John Isner has been presented with a tremendous opportunity, his path to the second week is countryman Noah Rubin, Horacio Zeballos/Yuichi Sugita, and most likely Tomas Berdych. Berdych is a struggling former star who opens with Jeremy Chardy, Peter Polansky/Pierre-Hugues Herbert awaits. Chardy has a real shot at upsetting Berdych, while Isner should win the section.
Juan Martin Del Potro looks set to benefit from the absence of other top stars, Del Potro faces Nicolas Mahut, Leonardo Mayer/Julien Benneteau, then most likely Casper Ruud or Albert Ramos. I’ll back the qualifier Ruud to defeat Jordan Thompson, with Ramos beating Mikhail Kukushkin before being upset by Ruud in the second round.
Fernando Verdasco vs. Grigor Dimitrov looks like the third round matchup in Dimitrov’s section, he needs to defeat Viktor Troicki, Nicolas Jarry/Jared Donaldson and either Verdasco or Taylor Fritz to reach week 2. Verdasco takes on Yoshihito Nishioka while Fritz faces Guido Andreozzi in round 1. I’ll go with Dimitrov over Verdasco in this section, with Fritz a possible dark horse.
Novak Djokovic was struggling but he found enough form to suggest he’ll be a factor in the second week. Djokovic’s path is Rogerio Dutra Silva, David Ferrer/Jaume Munar and most likely Roberto Bautista Agut in round 3. RBA needs to defeat Denis Istomin and Marcos Baghdatis or Santiago Giraldo in round 2. Ferrer is a shell of the player he was, and RBA lacks weapons, so Djokovic, presuming his serve holds up, should reach week 2.
Expect fireworks between Nick Kyrgios and Bernard Tomic in round 1, I’ll back an upset in this section with Marco Cecchinato defeating Marius Copil and the Kyrgios/Tomic winner to reach round 3. Kyrgios fitness is a question and Tomic’s form is always a question, while the Italian has been rising. Expect Pablo Carreno Busta to roll past Jozef Kovalik, Federico Delbonis/Thomaz Bellucci, then defeat Cecchinato in round 3.
David Goffin struggled after injuring his eye, but he has been improving and Robin Haase, Ivo Karlovic/Corentin Moutet will be his first 2 opponents. Gael Monfils always thrills the fans and should beat Elliot Benchetrit in round 1, but I’ll go with qualifier Martin Klizan or Laslo Djere to upset Monfils in round 2. Goffin over Klizan is my pick for the section.
The other star player of the clay court season, Alexander Zverev, should ease past Ricardas Berankis and Dusan Lajovic/Jiri Vesely before running into Damir Dzhumur in round 3. This is a weak section for the #2 seed and I don’t see Dzumhur threatening him. The Bosnian has matches against Denis Kudla and Gregoire Barrere/Radu Albot before the third round.
Lucas Pouille has not been in good form, and despite home support I have him going down to the in-form Peter Gojowczyk in round 2. Gojowczyk faces Cam Norrie in round 1, while Pouille should get past the struggling Daniil Medvedev. Former champion Stan Wawrinka is not in good shape since returning from injury, Guillermo Garcia-Lopez will take a crack at knocking him off in round 1, if that doesn’t happen, I’ll go with Karen Khachanov to beat Andreas Haider-Maurerer in round 1, and Wawrinka in round 2, before edging Gojowczyk in round 3.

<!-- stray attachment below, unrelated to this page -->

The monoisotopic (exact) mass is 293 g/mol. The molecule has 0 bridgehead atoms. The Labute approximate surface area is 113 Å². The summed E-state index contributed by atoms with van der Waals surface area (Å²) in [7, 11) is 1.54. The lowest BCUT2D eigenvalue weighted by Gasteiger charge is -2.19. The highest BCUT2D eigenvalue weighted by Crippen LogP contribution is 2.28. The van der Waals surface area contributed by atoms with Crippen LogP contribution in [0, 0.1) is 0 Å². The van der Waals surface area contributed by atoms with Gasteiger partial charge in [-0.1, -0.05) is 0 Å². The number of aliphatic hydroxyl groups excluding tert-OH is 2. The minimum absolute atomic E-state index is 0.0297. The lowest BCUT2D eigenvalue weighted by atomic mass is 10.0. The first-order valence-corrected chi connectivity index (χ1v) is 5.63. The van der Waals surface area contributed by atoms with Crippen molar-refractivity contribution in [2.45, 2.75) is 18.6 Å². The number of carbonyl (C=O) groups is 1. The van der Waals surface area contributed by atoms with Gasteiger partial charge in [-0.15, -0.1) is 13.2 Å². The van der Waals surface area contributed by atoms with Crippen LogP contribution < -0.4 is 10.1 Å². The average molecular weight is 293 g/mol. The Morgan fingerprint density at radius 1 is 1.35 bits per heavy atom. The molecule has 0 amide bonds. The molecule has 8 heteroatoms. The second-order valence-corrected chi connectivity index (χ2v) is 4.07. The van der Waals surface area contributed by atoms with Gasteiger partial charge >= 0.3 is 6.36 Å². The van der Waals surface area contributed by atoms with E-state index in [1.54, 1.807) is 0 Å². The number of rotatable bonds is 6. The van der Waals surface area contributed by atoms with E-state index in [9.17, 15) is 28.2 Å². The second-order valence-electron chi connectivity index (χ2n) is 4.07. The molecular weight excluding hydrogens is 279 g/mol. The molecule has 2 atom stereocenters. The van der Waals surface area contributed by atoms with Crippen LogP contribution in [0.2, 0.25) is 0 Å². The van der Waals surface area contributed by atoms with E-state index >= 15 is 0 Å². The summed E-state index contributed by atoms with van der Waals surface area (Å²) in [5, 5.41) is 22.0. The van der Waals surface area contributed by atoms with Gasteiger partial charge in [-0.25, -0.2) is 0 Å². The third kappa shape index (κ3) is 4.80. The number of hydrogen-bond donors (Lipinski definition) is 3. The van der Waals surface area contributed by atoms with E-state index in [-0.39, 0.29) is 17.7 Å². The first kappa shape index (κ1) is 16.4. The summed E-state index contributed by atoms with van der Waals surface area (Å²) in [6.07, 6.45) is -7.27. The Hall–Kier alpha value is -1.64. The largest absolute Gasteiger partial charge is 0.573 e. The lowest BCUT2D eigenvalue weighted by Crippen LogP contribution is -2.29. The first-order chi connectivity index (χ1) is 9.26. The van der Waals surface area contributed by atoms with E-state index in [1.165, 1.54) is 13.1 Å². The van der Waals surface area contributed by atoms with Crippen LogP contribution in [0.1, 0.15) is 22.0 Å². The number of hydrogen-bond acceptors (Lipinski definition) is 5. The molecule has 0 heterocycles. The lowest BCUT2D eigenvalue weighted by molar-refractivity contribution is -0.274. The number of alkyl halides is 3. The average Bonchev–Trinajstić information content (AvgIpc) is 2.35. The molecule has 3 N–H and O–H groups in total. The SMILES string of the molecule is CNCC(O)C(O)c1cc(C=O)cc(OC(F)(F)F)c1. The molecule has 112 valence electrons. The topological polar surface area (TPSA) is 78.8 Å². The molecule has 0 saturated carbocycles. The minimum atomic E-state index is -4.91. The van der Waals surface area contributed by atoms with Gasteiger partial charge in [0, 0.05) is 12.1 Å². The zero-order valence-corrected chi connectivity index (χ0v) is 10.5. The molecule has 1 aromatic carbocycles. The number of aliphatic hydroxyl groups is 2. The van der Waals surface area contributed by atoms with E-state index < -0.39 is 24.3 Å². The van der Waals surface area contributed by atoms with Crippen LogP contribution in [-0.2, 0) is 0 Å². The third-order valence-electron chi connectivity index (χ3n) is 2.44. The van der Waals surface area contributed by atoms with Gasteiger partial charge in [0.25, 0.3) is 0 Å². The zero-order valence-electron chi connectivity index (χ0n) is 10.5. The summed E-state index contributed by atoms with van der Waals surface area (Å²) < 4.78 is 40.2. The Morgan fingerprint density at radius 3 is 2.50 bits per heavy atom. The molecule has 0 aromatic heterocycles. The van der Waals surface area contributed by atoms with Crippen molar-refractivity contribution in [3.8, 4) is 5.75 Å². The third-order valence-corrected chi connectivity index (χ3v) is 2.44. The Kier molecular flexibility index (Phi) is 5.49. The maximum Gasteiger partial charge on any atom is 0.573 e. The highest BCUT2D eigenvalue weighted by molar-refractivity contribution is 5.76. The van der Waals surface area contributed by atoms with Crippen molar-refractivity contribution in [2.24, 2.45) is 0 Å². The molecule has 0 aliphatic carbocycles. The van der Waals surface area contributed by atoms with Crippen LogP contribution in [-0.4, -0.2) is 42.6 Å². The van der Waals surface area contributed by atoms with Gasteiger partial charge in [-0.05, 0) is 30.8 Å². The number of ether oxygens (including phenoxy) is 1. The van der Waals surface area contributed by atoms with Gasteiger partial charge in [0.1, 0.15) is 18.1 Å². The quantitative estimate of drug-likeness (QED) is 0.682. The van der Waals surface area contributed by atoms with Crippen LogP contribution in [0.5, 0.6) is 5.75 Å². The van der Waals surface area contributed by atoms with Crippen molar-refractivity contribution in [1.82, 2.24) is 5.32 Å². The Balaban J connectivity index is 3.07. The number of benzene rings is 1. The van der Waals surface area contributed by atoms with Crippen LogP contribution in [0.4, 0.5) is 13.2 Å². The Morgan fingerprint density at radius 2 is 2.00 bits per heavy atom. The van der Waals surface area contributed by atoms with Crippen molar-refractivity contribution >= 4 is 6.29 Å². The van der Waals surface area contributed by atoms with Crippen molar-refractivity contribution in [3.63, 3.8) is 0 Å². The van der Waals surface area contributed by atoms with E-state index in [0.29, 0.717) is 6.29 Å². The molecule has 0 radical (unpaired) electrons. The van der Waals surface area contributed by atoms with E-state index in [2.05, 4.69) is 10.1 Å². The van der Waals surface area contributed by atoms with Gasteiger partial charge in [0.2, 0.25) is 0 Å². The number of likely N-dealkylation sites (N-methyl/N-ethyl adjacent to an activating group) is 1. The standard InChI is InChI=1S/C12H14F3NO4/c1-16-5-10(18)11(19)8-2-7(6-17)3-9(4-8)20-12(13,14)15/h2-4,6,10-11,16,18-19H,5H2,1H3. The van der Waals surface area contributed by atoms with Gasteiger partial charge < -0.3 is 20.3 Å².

Kei Nishikori looks set to roll into week 2 past Maxime Janvier, Benoit Paire/Roberto Carballes Baena and Gilles Simon or Frances Tiafoe. Simon is playing at home and taking on Nikoloz Basilashvili in round 1, with Tiafoe or Sam Querrey in round 2. Tiafoe is rising and has impressed on clay, but Simon’s pushing is always tricky. Nishikori over Simon should be the result in this section.
The final section looks to have a must-see round 2 match between Stefanos Tsitipas and Dominic Thiem. Presuming Thiem is fit he’ll beat Ilya Ivashka, while Tsitsipas should put away Carlos Taberner. I’ll go with Thiem to win a tough one then face Ernests Gulbis in round 3. The qualifier Gulbis will get help rebuilding his career with wins against Gilles Muller and Matteo Berretinni/Oscar Otte. Look for Thiem (or Tsitipas) to win out here.
Round of 16 Nadal d. Shapovalov
Anderson d. Kohlschreiber
Cilic d. Fognini
Del Potro d. Isner
Goffin d. Carreno Busta
Djokovic d. Dimitrov
Nishikori d. Thiem
Zverev d. Khachanov
Cilic/Fognini, Del Potro/Isner, Goffin/PCB, Nishikori/Thiem and Djokovic/Dimitrov are the toss up matches here. Djokovic has the experience, Cilic is more consistent, Del Potro I trust more than Isner on clay, Nishikori should be more fit, and I feel Goffin will rise to the occasion.
Quarters Nadal d. Anderson
Cilic d. Del Potro
Djokovic d. Goffin
Zverev d. Nishikori
Nadal looks way too good to lose before the final. Despite Zverev’s poor record in Grand Slams, you have to trust his solid clay season this year (and last year) over a still out of sorts Djokovic. Nadal should take the final.
2016 French Open Men’s Preview and Predictions Steen Kirby, Tennis Atlantic
Summer tennis begins in earnest with the 2016 French Open kicking off Sunday. Two weeks of action from the red clay of Roland Garros are sure to yield thrills, spills, and more than a few upsets, as the best clay courters in men’s tennis will vie for supremacy in Paris. Here is a preview, and predictions.
May 22-June 5, 2016
Prize Money: €16,008,750
Top 8 seeds (ATP ranking in parentheses)
1: Novak Djokovic (1)
2: Andy Murray (2)
3: Stan Wawrinka (4)
4: Rafael Nadal (5)
5: Kei Nishikori (6)
6: Jo-Wilfried Tsonga (7)
7: Tomas Berdych (8)
8: Milos Raonic (9)